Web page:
Ensemble RXTX bottom

 

Ensemble RXTX build – TX mixer

The TX mixer section doesn’t have quite as many components as the previous section, but there are a few band specific components including a toroid and transformer so you’ll want to make sure you have the right band selected if you’re following the WB5RVZ build instructions.

Like the RF mixer stage, the only SMD components are the FST3253 IC and three accompanying capacitors.

Ensemble RXTX TX mixer
Ensemble RXTX TX mixer

The through hole components consist of a 3904 transistor and a few capacitors and resistors. Watch out for accidental solder bridges between the closely spaced holes of the transistor.

Both the L1 inductor and T2 transformer have a lot of turns to wind onto a relatively small T30 core. If you have some 28 or 30 gauge magnet wire that’s a different colour than what comes in the kit, use it for either the primary or secondary winding on T2. That will help make it easier to separate out the T2 wires before soldering onto the board.

Ensemble RXTX TX mixer toroids
Ensemble RXTX TX mixer toroids

Here’s the top and bottom of the board so far.

Ensemble RXTX Top
Ensemble RXTX Top
Ensemble RXTX bottom
Ensemble RXTX bottom

One more section left in the build: the driver/PA section.

Ensemble RXTX build – TX op amps

Lots of parts to solder on in the TX op amp section, but most of them are through hole. No band specific compnents to worry about.

You might be tempted to place them all at once and then start soldering, but with all the dangling leads you end up with, it can make getting around with the solder and soldering iron a bit difficult. I found it easier to place a few components, solder, trim the leads and then repeat with a few more components.

I cross-wired JP1 here instead of jumpering them straight across, based on the notes in the build instructions. May end up having to change this, but we’ll see.

Ensemble RXTX TX opamps top
Ensemble RXTX TX opamps top

Two SMD op amps and accompanying capacitors go on the bottom of the board. By now, soldering the SMD components should be pretty easy, even if you’re new at working with them.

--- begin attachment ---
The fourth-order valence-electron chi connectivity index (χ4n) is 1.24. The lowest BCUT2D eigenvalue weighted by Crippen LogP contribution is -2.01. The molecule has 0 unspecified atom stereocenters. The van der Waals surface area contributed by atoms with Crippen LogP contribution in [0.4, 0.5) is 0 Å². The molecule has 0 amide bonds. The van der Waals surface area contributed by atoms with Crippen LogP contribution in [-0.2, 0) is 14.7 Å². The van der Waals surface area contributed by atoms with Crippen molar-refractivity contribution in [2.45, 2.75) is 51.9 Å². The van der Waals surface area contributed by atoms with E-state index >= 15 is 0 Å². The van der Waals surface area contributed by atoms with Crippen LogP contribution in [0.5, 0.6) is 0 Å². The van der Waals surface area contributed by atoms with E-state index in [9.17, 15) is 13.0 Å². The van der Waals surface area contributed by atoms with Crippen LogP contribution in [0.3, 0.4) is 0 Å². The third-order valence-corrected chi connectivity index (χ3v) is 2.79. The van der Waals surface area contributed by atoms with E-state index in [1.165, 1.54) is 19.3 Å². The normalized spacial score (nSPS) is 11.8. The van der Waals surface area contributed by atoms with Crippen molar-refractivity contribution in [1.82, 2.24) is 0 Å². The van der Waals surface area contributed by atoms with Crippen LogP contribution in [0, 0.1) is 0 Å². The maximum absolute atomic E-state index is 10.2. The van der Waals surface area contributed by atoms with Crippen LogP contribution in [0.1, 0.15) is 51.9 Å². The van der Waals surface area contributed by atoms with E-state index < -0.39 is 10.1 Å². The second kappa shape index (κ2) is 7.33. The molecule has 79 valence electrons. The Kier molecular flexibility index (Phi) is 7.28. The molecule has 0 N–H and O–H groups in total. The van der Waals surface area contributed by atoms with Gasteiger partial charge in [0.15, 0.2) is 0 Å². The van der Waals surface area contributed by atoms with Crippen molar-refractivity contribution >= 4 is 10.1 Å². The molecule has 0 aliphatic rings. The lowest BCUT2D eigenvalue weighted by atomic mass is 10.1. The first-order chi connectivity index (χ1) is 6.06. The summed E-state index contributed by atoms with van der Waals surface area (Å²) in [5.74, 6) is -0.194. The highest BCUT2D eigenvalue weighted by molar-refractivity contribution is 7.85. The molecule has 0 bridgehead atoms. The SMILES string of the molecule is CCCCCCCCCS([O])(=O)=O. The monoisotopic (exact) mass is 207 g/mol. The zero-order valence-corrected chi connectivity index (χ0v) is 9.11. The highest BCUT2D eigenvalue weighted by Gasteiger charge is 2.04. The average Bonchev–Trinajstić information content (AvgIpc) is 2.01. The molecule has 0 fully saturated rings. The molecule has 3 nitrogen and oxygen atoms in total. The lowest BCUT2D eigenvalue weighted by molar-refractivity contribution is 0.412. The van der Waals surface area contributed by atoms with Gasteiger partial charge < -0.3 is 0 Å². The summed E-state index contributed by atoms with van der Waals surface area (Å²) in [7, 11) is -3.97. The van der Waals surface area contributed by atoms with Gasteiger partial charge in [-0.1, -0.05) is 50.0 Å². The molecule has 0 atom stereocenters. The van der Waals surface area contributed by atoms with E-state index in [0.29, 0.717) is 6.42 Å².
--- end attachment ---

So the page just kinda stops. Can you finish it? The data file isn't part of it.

Ensemble RXTX TX opamps section bottom
Ensemble RXTX TX opamps section bottom

Getting near the end of the build now. Only two more sections left: the TX mixer and PA. TX mixer section is up next.

Ensemble RXTX build – RX Opamps and Output

The RX op amp/output stage is another relatively easy one. A handful of non-band specific through hole parts, 3 SMD caps and the SMD op amp. Nothing too difficult here, although again, you’re dealing with pretty tight quarters with the through hole parts.

The line-in (which goes to the line in port on your computer’s sound card) is the largest component to deal with.

The instructions for wiring JP2 in the build instructions were a bit confusing. My interpretation was that if your jumpers crossed over (jumper wires formed an X), then you could use any of the software mentioned (PowerSDR, Rocky, Winrad). In this configuration, you’d need to set a “Swap IQ” setting in Rocky/Winrad. If the jumpers were straight across, you could use Rocky or Winrad, but not PowerSDR.

I chose to jumper them straight across as shown in the WB5RVZ build instructions.

Top of the board for this section.

Ensemble RXTX jumpering
Ensemble RXTX jumpering

Bottom of the board

Ensemble RXTX RX opamps/output section bottom
Ensemble RXTX RX opamps/output section bottom

Next section is the TX op amp. Lots of parts there.